Why We Don’t Sing Patriotic Songs at Church

I was asked this week if we could sing a patriotic song at Village. To be honest, the question always makes me uneasy. However, I’ve not taken the time to really explain why. So here are three reasons for not singing patriotic songs at Village.

1. The Center of Worship #

The most basic question we need to consider is this: why do we gather on Sunday mornings? At Village, we gather to meet with, to encounter, the triune God. He lovingly and powerfully invaded history to save us for Himself and His kingdom. We gather weekly to corporately celebrate this good news, and to regularly orient our hearts to it. In other words, we worship.

We worship by submitting our hearts and ears to His voice (Scripture). We worship by talking to Him in dependence (prayer). We worship by thinking intentionally about how our lives should change based on His revelation (application). And of course, we worship by singing.

Our worship is for God’s fame. Our worship is about God. But most of all, our worship is because of God. This is why the entire scope of our corporate gathering must be manifestly God-centered and Christ-centered (we become worshipers through Christ).

Where, then, do patriotic songs fit into this purpose? How do songs about America help us see more of God? How do songs about the flag lift up the terrible sin-bearing cost that Jesus endured for His church? By my lights, they have no place in our service.

2. Jesus’ Lordship and Worship #

In the first century, the phrase “Jesus is Lord” was a dangerous one. It was a confession that had profound political implications. It subordinated Caesar to Jesus – the mighty Roman emperor to the crucified (and risen!) Jewish Messiah.

That phrase has lost none of its political relevance today; it possesses the selfsame potency. It only becomes bland and uninspiring when we forget that He truly is Lord. Lord over the Presidency. Lord over Congress. Lord over the American Dream, American foreign policy, American exceptionalism. He stands on top; everyone and everything in creation has been placed beneath His feet (Eph. 1:20ff).

Why? Because Jesus Himself redeemed us with His own life, to make us a people for God. Jesus gave Himself up for us in love to make us clean and give us new hearts. Jesus experienced our hell so that we could live in His kingdom forever.

Which makes Jesus infinitely better than any ruler, king, president, dictator or despot. So when we gather as a church, we gather to “proclaim the excellencies of him who called you out of darkness into his marvelous light.” (1 Pet. 2:9, ESV) We join the chorus of creation in Revelation 5, declaring, “Worthy is the Lamb who was slain, to receive power and wealth and wisdom and might and honor and glory and blessing!” (Rev. 5:12, ESV)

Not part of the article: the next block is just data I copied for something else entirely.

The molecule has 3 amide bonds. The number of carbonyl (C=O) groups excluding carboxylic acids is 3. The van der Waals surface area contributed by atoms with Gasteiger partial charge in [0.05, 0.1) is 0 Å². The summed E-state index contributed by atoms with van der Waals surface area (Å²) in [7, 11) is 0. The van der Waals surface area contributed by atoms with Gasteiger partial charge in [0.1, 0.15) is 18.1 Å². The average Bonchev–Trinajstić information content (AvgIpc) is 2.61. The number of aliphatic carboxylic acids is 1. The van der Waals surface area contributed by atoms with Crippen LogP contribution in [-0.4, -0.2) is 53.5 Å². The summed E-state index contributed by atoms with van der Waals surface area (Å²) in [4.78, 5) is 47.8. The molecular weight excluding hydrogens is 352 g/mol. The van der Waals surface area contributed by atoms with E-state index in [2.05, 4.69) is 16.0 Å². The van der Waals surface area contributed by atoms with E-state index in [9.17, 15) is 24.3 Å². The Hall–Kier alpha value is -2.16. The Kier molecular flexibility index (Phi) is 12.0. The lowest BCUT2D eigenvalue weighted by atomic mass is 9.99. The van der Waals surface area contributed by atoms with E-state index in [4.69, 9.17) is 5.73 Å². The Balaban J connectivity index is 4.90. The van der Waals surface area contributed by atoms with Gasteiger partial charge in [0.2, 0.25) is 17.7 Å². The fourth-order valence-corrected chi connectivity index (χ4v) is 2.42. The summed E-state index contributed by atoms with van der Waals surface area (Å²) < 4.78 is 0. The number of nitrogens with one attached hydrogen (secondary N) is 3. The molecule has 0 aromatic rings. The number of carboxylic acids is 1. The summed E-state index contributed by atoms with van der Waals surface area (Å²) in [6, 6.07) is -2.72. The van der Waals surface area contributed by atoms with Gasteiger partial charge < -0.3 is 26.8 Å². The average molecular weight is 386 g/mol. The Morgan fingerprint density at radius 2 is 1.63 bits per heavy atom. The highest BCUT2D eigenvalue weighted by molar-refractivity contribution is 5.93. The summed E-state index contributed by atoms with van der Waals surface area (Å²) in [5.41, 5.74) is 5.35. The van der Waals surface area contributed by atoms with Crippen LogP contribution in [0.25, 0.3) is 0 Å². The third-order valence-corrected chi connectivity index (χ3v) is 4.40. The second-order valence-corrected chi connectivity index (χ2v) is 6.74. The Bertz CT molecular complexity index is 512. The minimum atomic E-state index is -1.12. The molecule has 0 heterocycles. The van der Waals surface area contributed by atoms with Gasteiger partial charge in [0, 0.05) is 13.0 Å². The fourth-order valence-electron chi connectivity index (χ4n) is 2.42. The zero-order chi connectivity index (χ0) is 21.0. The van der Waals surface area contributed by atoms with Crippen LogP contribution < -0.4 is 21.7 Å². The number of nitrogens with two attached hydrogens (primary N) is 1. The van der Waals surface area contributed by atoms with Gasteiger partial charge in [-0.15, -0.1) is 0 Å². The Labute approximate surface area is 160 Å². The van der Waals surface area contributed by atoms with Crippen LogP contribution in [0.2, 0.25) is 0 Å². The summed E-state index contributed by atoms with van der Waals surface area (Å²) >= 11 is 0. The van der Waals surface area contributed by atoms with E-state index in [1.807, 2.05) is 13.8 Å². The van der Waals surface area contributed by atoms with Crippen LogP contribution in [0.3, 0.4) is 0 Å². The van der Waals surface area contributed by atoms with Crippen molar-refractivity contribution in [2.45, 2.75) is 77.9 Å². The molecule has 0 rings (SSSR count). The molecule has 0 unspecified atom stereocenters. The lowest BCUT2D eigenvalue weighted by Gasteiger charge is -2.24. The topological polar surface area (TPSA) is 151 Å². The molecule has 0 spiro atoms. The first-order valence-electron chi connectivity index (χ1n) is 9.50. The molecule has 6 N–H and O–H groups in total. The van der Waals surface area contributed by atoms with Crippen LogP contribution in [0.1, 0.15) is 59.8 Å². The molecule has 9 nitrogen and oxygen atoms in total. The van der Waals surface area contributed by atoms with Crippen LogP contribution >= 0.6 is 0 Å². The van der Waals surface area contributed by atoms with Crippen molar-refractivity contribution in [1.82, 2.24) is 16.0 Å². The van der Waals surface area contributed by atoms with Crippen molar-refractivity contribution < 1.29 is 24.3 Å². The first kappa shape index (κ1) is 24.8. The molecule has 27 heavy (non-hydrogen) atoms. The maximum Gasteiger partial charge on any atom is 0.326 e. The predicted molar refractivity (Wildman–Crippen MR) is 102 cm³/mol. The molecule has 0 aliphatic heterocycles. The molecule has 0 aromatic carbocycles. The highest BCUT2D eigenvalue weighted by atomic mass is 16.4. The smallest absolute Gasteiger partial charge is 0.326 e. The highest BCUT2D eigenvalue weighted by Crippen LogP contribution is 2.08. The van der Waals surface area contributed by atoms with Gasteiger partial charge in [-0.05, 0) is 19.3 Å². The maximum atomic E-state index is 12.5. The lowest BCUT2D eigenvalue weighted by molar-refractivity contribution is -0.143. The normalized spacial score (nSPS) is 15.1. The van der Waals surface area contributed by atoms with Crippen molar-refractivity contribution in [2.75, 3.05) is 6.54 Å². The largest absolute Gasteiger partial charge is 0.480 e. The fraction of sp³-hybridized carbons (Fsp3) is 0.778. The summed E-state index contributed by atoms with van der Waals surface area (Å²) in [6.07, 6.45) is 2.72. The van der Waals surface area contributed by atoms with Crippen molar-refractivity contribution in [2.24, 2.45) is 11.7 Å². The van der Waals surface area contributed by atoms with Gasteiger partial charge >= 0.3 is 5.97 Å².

Now, here’s the rub: what we say when we gather to worship matters. What we pray matters. What we sing matters. The combination of what we say, sing and pray in a service matters, because they all communicate something about our King, and what we think about our Him.

What are we communicating about King Jesus when we introduce American patriotic songs alongside ones declaring the glories of His grace and power? What are we communicating about the incomparable gospel when we sing songs both calling down God’s blessing on our land, while at the same time, praising God for His grace and Lordship that spans the earth? What do we say when we equate the self-sacrifice of men and women (as precious as this is), with the sacrifice of God the Son?

No, our King stands alone. We must not – even inadvertently – confuse King (Jesus) and country.

3. Pride and Worship #

Finally (and this is more subtle), we must think hard about how we define patriotism. In many ways, patriotism is an expression of pride. Now, pride stretches between two poles. One the one hand, it may simply mean that I’m happy for you. I’m proud of my boy, for example, when he chooses generosity over selfishness. On the other, however, it can mean that I’m better than you. This is what we call arrogance.

From my vantage point, American patriotism frequently flutters between these poles. “I’m proud to be an American” may mean either, “I’m happy to be a part of this country,” or “We are superior to the rest of the world.” Sometimes, however, I think American patriotism tends mainly toward the latter.

But how can we sing songs that exalt our country above all the others when the church is not characterized by the red, white and blue, but the deep red of God’s grace? Across the world, whenever and wherever the church gathers, it is filled with God’s people. They may be Germans, Chileans or South Koreans, but they are God’s people. There is diversity in the church – but this diversity is bound up together in Jesus, into one new body (Col. 3:11). We all come through the same door; we are all granted the same wholly undeserved salvation.

How, then, can we gather in our corner of the world and sing of American greatness at the same time as our brothers and sisters across the globe sing of their Savior? How can we embrace those loved by Jesus when we sing songs implicitly exalting our society over everyone else’s? How do we avoid the pride that defies grace?

And so… #

Patriotism has its place, to be sure. We live in a remarkable country, and we should give thanks for it constantly. Our leaders need our prayers. We should, out of patriotic dedication, work to make this a better place than it ever has been. In love, we should work by all the power God supplies to show this country King Jesus.

But we must not allow patriotism to rise to the level of worship. When we gather on Sunday morning, we recognize that it is a holy gathering. As sweet as our nation is, it is not worthy to enter that place.

Patriotism has a place. But that place is not in the worship of the church.


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